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Twin killing closes tough year
13 Jan 2014 Michaela Terenzani - Stanková Politics & Society
ONE YEAR ago, Slovakia’s presence in Afghanistan was an abstract notion for many. By the end of 2013, it was anything but, as the Slovak armed forces suffered three fatalities as part of the Afghan mission. Most recently, two of three ISAF soldiers who were killed in a December 27 attack on a military convoy in Kabul, Afghanistan, were Slovaks. The third soldier was American.
The two Slovaks, Edmund Makovník, 34, and Patrik Fraštia, 39, were members of the 5th Special Purpose Regiment in Žilina.
A suicide car bomber attacked a convoy of international troops in an eastern district of Kabul, killing the three soldiers and wounding six Afghans, officials told the Associated Press. The bomber struck the convoy about a kilometre from NATO’s Camp Phoenix base, said Kabul police spokesman Hashmat Stanakzai, who reported the Afghan injuries, as quoted by the AP.
The AP quoted Taliban spokesman Zabiullah Mujahid as saying the group was behind the attack. Slovak government officials condemned the incident.
Meanwhile, an investigation is underway. It is being carried out under the supervision of the US, and Slovak experts are expected to participate, according to the TASR newswire.
Buried with honours
Both deceased soldiers were buried with full military honours on January 2.
The bereaved, along with President Ivan Gašparovič, Defence Minister Martin Glváč and Chief of General Staff of the Slovak Armed Forces Peter Vojtek, attended the funeral of soldier Patrik Fraštia, held at the Roman Catholic Church of Our Lady of Sorrows in Žilina.
During the service Vojtek read out an order issued by Glváč to promote Fraštia posthumously to the rank of sergeant.
“I can hardly find the right words to express what has happened and how deeply this has affected us,” Vojtek said, as quoted by TASR. “We all know how difficult it is to take part in foreign missions in which our soldiers carry out their tasks.”
Later in the day, Gašparovič, Glváč and Vojtek attended the funeral of the second slain soldier, First Lieutenant Edmund Makovník, in Košice.
Glváč expressed his readiness to help the bereaved to endure the changes that await them after the departure of a loved one and at the same time expressed his condolences.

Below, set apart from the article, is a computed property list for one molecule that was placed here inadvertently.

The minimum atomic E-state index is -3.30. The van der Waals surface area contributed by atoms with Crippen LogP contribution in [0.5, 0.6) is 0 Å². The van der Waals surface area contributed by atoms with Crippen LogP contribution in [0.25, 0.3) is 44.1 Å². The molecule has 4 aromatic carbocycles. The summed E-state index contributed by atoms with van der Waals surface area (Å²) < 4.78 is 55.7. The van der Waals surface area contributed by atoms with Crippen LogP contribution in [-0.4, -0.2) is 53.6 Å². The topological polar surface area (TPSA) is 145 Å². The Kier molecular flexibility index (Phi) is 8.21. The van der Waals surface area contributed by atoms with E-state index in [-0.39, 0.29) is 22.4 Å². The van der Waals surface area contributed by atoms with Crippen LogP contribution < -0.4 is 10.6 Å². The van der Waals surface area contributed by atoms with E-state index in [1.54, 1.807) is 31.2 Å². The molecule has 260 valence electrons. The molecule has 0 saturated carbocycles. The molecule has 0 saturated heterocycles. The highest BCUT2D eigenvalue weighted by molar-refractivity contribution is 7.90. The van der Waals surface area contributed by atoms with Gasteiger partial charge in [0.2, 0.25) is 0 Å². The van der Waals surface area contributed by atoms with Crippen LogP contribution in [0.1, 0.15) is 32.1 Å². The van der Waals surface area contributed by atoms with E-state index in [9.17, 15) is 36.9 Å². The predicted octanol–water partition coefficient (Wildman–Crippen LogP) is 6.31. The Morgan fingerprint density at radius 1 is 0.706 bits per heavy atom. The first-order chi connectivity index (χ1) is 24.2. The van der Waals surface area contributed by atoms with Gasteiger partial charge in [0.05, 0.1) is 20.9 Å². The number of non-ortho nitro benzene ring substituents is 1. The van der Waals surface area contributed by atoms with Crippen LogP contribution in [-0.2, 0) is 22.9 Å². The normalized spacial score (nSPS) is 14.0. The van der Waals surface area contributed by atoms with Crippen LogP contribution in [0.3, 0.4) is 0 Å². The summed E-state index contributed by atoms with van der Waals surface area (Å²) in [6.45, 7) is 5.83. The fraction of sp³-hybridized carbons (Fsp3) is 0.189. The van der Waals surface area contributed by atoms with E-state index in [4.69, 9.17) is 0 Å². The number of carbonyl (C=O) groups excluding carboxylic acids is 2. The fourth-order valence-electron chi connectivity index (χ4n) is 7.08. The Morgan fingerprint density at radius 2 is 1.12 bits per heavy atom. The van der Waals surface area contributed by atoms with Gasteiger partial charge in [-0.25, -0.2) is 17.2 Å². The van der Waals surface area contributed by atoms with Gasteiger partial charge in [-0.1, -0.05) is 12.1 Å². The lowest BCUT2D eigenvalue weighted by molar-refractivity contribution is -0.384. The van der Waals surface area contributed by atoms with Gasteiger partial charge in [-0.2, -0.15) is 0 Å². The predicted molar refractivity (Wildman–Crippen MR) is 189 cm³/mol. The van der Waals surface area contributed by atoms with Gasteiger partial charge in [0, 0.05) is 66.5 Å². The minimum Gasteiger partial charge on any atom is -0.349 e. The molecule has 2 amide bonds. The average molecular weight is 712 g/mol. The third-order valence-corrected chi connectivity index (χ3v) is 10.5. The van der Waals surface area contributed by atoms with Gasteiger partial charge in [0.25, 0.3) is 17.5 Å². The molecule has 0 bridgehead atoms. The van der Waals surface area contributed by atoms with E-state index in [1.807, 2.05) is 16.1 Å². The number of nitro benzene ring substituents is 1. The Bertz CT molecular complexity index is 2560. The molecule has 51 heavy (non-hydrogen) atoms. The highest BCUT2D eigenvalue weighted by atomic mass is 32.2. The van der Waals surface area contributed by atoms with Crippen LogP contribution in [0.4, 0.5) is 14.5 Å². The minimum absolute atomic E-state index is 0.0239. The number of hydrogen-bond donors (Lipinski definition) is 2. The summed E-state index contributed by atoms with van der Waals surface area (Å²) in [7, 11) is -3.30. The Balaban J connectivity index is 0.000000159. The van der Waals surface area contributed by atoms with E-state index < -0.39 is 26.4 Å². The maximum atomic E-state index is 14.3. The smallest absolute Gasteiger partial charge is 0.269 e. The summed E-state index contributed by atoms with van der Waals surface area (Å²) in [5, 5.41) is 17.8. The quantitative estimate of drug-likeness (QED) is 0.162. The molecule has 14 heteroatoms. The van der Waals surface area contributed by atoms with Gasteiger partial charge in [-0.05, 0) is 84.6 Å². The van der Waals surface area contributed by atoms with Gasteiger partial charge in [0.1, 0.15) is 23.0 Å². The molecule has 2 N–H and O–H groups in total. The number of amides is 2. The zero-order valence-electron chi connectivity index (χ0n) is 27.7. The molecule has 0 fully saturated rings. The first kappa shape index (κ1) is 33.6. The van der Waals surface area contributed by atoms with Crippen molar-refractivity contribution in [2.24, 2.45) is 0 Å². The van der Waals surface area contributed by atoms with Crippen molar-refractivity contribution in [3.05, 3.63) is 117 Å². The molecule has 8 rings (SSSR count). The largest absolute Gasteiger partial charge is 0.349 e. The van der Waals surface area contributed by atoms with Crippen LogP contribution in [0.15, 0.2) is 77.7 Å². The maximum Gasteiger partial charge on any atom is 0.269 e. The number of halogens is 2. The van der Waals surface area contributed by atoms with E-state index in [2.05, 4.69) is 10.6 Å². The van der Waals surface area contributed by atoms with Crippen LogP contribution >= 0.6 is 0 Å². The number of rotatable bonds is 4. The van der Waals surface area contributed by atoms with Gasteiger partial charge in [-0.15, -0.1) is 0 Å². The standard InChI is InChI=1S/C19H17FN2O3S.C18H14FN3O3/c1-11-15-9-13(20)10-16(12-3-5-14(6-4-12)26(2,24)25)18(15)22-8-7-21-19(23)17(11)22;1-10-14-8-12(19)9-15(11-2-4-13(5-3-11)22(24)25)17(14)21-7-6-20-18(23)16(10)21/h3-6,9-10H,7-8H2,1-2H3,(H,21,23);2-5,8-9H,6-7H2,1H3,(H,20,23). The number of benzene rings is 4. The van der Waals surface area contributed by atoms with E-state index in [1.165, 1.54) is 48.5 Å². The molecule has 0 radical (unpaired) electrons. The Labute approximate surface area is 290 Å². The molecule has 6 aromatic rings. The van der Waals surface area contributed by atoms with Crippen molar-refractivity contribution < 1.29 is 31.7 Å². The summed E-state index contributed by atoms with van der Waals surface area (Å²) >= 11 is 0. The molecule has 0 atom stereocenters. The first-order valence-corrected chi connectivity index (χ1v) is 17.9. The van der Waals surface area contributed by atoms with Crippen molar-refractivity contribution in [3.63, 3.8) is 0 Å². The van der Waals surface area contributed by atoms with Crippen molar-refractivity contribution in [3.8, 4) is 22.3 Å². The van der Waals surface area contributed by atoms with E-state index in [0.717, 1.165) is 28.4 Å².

“Edo was the top expert in the tactical air force group,” said Ľubomír Šebo, commander of the 5th Special Purpose Regiment in which Makovník and Fraštia served, as quoted by TASR. “It is a great loss not only for our regiment but also for the entire armed forces. We can count such specialists on the fingers of one hand.”
Makovník was promoted posthumously to the rank of captain, based on an order issued by Glváč, TASR reported.
Staying in Afghanistan
Foreign Minister Miroslav Lajčák said Slovakia will not accept threats and the Slovak soldiers will work within the ISAF mission until its end. Combat troops are slated for withdrawal by the end of 2014.
“We have no interest in staying in Afghanistan a day longer than necessary,” Lajčák wrote in his official statement. “On the other hand, we want to leave behind a stable government.”
Lajčák expressed his condolences to the families of the deceased soldiers and condemned every attack against Slovak soldiers and allied forces in Afghanistan.
“Today’s [attack] is aimed against our efforts to help the Afghans in achieving security and stability of their own country also without the help of the Alliance,” Lajčák wrote.
There are 20 Slovak soldiers stationed in Afghanistan at the moment as part of the ISAF operation, the Sme daily reported. So far this year 151 coalition troops have been killed in Afghanistan, according to a tally kept by the AP.
Another soldier killed
When it comes to the deployment of Slovak troops to Afghanistan, 2013 was the most deadly year. The first Slovak soldier to die in the mission was killed in a terrorist attack in July 2013. The attackers still have not been captured.
Sergeant-Major Daniel Kavuliak, aged 35, was killed on July 9 in a so-called green-on-blue shooting in which a uniformed Afghan soldier, termed a “terrorist infiltrator” by Glváč, turned his gun on NATO troops. The Kandahar airfield attack left two more Slovaks with serious injuries and four others with light injuries. State officials insisted the attack would not affect government policy.
Afghan citizen Lambar Khan allegedly shot at the Slovak unit while they were training members of the Afghan military, allegedly from a security tower which protected the civilian airport. He was taken into custody after the incident and questioned.
Glváč confirmed that the attacker infiltrated the Afghan armed forces and “according to our information he was pacified by the Afghans themselves in cooperation with the Americans”.
The attacker however managed to escape the prison shortly afterwards and presumably remains at large. Slovak authorities claim they are working on catching the attacker. The Defence Ministry claims to be trying to get his name on the UN list of al-Qaeda and Taliban terrorists, but so far it has not been successful, according to Sme. Khan was added to Schengen and US lists.
After the incident Slovak troops in Kandahar implemented several measures, including setting up teams to offer support to soldiers who were present during the incident, as well as those who are at the mission but did not attend the morning training, Miroslav Kocian, deputy head of the Slovak General Staff of the Armed Forces, told the media.
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